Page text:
MURDERER Allyn John Slater had known eight-year-old Trinity Bates since she was born.
His father, Mark, and Trinity's father, Damian, had known each other for about 15 years through work.
They also had a mutual love of snakes and the Bundaberg families would often socialise together.
Damian and Trinity, who moved to their Walker St home seven months before she was abducted and killed, would visit the Slater house to help out with the snakes.
Trinity was close friends with Allyn's younger brother. They would play together at their respective houses and she sometimes had sleepovers at the Slater house with him.
Allyn had been to the Bates family home, but had never been into Trinity's bedroom until the night of February 21, 2010.
Born on March 14, 1990, he was aged 19 when he stole Trinity from her bed, strangled her and dumped her in a stormwater drain. Now 22, he has spent his past three birthdays behind bars awaiting his trial in Bundaberg Supreme Court.
This week, he decided to plead guilty just days before the trial was due to start and was sentenced to mandatory life in jail, with no specified parole period.
His sentencing hearing was told Allyn was unemployed and living with his parents the night he changed two families' lives forever.
The then 19-year-old slept in a separate building at the back of the house.
He had had "an unhappy time at school", completing Year 12 with "moderate results" and done a short traineeship in carpentry after he finished school.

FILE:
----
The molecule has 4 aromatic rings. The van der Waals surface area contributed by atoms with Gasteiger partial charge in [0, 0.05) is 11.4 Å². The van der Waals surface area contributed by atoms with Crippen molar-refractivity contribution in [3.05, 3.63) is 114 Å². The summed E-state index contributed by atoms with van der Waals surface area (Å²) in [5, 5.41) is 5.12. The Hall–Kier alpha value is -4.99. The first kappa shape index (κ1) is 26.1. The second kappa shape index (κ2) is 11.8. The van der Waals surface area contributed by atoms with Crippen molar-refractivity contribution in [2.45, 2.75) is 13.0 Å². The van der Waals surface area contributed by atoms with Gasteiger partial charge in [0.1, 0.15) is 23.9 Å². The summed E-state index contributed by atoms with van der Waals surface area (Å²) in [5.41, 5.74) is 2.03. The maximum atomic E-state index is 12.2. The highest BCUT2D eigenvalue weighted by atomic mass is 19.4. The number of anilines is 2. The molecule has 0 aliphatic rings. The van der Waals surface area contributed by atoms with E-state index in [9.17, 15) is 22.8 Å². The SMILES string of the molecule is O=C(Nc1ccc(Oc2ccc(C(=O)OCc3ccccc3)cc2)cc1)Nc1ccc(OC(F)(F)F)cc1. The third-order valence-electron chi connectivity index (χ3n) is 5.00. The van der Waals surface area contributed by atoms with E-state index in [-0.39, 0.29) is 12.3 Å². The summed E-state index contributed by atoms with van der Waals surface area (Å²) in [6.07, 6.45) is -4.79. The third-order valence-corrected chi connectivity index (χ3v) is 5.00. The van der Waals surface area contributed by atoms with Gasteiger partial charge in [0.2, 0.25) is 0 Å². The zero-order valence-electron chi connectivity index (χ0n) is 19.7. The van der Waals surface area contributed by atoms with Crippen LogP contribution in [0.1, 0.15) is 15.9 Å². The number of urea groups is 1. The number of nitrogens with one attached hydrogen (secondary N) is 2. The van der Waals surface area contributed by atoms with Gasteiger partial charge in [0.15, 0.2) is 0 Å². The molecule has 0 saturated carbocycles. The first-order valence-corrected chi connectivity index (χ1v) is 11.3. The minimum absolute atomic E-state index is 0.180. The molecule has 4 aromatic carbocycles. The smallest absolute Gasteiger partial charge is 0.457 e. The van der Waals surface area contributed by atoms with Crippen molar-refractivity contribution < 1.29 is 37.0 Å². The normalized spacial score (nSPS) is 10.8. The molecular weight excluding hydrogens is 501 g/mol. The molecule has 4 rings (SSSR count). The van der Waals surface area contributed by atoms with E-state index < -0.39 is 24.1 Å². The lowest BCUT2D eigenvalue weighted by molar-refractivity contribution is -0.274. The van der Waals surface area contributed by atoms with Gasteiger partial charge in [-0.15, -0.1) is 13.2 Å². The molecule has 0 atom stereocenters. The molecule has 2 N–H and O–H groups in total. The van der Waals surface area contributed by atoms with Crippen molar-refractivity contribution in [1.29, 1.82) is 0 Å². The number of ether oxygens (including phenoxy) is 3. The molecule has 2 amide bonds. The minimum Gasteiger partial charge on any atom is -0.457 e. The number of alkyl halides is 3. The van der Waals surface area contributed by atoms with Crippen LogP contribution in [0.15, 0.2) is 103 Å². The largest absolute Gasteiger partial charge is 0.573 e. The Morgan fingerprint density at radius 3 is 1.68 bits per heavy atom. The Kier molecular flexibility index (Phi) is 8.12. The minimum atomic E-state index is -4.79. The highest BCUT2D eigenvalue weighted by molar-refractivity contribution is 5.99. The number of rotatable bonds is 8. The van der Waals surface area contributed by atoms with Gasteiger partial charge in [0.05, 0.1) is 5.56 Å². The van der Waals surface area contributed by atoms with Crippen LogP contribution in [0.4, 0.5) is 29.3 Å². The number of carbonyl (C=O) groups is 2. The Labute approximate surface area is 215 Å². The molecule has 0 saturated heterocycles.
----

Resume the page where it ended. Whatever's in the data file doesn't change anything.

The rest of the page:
He had two previous criminal convictions on his history - having once been caught trespassing on school property, and using a carriage service to menace.
The latter involved a series of phone calls to a 22-year-old girl saying he loved her and wanted to have sex with her. He was 17 at the time and told police he was affected by alcohol.
The night before he killed Trinity was no different to any other. He ate dinner at the computer he was playing on and went to bed about 9.30pm.
His mother found him in bed when she checked on him before she turned in about 10pm.
The Slater family became aware of Trinity's disappearance about 6am the next day. Allyn's father received a call from Damian Bates's brother-in-law, with whom he worked.
He initially searched around the Slater house in case Trinity had visited. He checked on Allyn and saw he was still in bed.
Mr Slater was then collected and driven around looking for Trinity. His wife, Allyn's mother, also joined the search.
All the while, the very predator was at the Slater home looking after his young brother.
A police dog found Trinity's body in a stormwater drain under Hunter St about 6.15am.
Police found Trinity's blood on a plant, rock and footpath near a window to her bedroom.
Fingerprints and palm impressions left on that window, by someone clearly climbing in and out, led them straight to Allyn.
But he could not explain why he had gone to the child's room that night, claiming he had few memories of his actions.